3. Foals being weaned
Now that the end of the grazing season is in sight, it is time for many foals to be weaned. It is important that foals eat enough foal feed at the time of weaning to prevent them from losing too much condition. But above all, do not give too much concentrate while weaning. Irregular or too fast growth of foals can have a negative influence on healthy and strong legs. In fact, apart from heredity, exercise and nutrition also influence the development of OC(D).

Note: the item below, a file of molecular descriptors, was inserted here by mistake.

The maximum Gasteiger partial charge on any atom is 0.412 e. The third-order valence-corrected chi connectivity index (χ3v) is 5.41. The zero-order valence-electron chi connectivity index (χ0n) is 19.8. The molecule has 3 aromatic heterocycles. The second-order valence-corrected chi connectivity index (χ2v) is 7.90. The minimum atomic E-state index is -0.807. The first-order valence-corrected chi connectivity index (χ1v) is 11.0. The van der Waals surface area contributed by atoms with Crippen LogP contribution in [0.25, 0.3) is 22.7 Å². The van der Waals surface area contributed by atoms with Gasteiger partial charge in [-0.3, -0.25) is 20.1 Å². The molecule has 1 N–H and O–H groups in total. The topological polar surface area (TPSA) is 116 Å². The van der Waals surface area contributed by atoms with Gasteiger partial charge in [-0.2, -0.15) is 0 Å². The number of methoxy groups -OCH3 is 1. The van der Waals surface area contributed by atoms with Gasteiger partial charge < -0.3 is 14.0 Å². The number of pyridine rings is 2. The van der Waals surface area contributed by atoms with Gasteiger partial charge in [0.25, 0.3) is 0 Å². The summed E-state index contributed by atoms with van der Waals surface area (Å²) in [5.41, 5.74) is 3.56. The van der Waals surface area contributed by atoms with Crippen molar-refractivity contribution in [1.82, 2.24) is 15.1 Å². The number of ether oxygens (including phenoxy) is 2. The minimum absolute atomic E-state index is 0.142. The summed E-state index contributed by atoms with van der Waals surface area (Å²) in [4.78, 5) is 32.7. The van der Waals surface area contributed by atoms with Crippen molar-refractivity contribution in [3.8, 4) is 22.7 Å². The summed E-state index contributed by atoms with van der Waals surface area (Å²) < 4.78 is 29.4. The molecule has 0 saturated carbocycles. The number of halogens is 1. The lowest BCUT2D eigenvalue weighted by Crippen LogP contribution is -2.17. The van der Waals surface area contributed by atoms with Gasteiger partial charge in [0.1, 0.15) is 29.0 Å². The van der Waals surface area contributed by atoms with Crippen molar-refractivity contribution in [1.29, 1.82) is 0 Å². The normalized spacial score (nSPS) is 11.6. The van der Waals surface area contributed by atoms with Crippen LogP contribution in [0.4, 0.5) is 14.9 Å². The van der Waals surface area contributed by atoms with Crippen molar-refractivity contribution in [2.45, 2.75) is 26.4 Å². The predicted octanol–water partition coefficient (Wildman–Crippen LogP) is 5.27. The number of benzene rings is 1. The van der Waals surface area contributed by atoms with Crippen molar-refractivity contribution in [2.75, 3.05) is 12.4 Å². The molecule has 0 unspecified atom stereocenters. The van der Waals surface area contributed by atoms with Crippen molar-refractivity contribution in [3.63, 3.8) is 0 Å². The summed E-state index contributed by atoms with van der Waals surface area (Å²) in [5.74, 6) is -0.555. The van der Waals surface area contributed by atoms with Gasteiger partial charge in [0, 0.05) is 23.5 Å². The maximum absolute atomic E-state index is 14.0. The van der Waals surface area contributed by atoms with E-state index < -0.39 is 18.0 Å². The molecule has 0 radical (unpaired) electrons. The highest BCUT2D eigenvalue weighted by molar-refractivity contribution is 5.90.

The ration of weaned foals is best made up of unlimited roughage with concentrate. The gastrointestinal tract of foals is still developing. The development and composition of the intestinal flora is stimulated by providing sufficient roughage. Choose high-quality roughage. Soft, green and fine roughage usually contains a higher content of protein as it comes from young grass. With an unlimited amount of roughage, foals will be less likely to get bored, have less stress and achieve optimal gut development. As a concentrate feed, we recommend EquiFirst Starting Cube, this foal pellet is a tasty 6 mm pellet and contains all necessary nutrients, such as amino acids, minerals, trace elements and vitamins. This foal pellet is made from the same raw materials as adult pellets, only more attention is paid to the quality of the protein source (milk products) and palatability. Young foals cannot get all the nutrients from roughage, so extra concentrate is needed to supplement protein, minerals and vitamins. Give ponies small portions several times a day, no more than 0.3 kg per meal. A recommendation for the amount of concentrate feed is not so easy to give, because needs can vary a lot and there are many sizes of foals. Do not give too much concentrate, foals will eat less roughage, whereas this should be the basis. A lot of concentrate feed contains a lot of energy and protein, which causes too fast growth and risk of disorders, such as OCD. We recommend feeding foals with the Starting Cube for the first year of life, after which they can switch to the Growing Cube.